Braendstroem, S., Linkoeping University, Nylander, P.O., Kalmar, Sweden and Richter, J., University of Rostock, Germany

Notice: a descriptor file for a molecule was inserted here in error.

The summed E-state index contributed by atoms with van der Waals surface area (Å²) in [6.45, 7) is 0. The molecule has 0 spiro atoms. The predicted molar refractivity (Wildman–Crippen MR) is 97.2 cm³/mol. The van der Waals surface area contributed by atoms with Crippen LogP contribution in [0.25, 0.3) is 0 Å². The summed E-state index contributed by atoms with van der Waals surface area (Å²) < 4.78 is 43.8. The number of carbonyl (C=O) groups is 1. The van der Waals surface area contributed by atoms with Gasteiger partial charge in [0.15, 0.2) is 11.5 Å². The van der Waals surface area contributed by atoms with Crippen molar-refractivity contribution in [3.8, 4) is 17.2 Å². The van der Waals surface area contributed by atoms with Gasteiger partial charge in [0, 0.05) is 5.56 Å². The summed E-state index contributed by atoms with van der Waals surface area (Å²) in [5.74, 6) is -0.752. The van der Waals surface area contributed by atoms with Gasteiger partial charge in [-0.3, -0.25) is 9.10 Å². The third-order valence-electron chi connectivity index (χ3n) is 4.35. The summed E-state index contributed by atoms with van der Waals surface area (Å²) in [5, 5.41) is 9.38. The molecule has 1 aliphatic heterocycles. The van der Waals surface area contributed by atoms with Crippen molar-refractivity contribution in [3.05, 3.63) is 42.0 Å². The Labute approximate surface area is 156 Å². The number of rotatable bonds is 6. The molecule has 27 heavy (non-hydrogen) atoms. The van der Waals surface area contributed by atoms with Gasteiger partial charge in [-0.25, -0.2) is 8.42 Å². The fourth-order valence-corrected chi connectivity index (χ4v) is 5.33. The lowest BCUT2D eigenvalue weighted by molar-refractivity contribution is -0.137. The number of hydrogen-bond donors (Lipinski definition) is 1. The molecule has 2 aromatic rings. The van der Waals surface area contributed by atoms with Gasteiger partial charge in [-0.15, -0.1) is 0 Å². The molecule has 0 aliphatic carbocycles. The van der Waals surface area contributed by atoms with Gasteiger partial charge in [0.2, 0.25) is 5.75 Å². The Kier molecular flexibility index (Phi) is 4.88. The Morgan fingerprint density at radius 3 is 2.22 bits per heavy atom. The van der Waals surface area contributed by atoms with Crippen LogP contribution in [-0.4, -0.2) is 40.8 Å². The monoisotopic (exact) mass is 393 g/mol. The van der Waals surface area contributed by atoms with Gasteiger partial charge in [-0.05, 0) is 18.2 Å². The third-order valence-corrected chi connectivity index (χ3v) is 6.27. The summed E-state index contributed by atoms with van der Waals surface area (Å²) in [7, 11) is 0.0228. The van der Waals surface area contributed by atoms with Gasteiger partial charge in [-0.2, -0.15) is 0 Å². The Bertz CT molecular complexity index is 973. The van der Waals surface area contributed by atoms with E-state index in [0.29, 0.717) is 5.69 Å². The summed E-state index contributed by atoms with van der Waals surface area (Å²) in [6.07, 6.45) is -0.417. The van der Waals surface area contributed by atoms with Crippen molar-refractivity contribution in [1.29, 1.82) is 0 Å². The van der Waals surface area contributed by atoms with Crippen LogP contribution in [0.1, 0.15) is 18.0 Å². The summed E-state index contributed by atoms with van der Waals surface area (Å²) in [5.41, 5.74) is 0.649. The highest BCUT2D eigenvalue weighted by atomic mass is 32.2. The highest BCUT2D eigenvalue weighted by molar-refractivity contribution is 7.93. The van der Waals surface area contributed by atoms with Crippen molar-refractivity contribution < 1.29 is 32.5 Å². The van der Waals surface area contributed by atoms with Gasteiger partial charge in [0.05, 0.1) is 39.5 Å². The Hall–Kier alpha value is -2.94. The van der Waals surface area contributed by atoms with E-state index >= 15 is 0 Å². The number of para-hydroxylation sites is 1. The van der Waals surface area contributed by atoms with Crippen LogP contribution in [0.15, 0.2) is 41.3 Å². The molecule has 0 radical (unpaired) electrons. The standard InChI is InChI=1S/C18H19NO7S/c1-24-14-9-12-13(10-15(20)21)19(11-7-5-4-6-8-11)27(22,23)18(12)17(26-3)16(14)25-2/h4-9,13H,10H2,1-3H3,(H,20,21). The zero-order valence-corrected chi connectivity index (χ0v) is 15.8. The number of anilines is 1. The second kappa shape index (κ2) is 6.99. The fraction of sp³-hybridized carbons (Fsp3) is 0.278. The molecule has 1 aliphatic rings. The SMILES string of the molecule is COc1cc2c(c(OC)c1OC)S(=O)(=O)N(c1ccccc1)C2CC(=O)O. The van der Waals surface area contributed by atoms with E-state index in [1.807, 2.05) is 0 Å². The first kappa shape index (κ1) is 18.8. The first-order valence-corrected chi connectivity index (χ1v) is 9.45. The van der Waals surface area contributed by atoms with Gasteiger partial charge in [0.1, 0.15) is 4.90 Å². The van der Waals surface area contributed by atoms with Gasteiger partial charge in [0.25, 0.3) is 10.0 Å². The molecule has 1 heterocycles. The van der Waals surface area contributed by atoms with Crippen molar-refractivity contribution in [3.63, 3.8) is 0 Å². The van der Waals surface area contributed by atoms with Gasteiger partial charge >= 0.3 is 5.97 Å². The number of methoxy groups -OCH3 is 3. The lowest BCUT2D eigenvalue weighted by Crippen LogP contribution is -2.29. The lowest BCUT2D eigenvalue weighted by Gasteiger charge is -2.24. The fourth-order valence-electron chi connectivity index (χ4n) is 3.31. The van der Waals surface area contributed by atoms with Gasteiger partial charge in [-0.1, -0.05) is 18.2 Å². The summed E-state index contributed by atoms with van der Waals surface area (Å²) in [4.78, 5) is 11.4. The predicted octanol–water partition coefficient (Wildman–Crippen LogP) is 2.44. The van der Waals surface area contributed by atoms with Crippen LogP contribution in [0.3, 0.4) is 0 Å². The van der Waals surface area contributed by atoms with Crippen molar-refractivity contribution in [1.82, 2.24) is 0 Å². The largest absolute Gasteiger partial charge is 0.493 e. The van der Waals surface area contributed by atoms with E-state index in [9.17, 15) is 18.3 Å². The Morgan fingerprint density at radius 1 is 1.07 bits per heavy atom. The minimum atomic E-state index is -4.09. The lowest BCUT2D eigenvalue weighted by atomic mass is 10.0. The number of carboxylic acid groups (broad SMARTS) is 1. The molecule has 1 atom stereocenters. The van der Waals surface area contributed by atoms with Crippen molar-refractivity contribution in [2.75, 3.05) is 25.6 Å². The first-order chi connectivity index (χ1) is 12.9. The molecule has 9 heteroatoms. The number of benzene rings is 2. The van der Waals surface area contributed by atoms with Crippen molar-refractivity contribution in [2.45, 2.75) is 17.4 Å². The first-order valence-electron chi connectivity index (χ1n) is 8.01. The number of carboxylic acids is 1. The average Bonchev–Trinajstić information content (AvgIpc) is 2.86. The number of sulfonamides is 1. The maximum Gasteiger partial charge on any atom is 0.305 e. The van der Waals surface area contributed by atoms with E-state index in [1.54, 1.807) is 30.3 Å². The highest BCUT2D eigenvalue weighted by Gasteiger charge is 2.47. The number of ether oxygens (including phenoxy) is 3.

The treatment of individuals suffering of psychiatric disorders is often complicated by comorbid personality disorders in clinical practice. It is important to understand the whole complexity of disturbances of a patient from the beginning of her/his treatment in order to develop individually adequate goals. The diagnostic of personality disorders has been widely discussed during the last decade. It is still a challenge in everyday clinical work. The diagnostic criteria of the ICD-10 and the DSM-IV are not always identically. The personality disorders criteria are still in development and, as well known out of the clinical practice, it is often complicated to recognize comprehensively all personality disturbances of a patient. The TCI is a widely used personality test. It was developed to measure four temperament dimensions, and three character dimensions described in Cloninger's unified biosocial theory of personality. The character dimensions self-directedness and cooperativeness are sensitive to personality disturbances. Individuals with limitations in these character dimensions are at risk for personality disturbances. About 800 healthy subjects from Sweden and from Germany and 200 consecutive psychiatric inpatients from these countries are investigated by means of the TCI. Groups were built dependent upon the expression of the scores in the temperament dimensions. The results support the idea that patients, who scored low in self-directedness and in cooperativeness combined with extreme temperament scores, are more likely to suffer from a personality disorder. The TCI established as a useful tool in the diagnostic process of personality disturbances.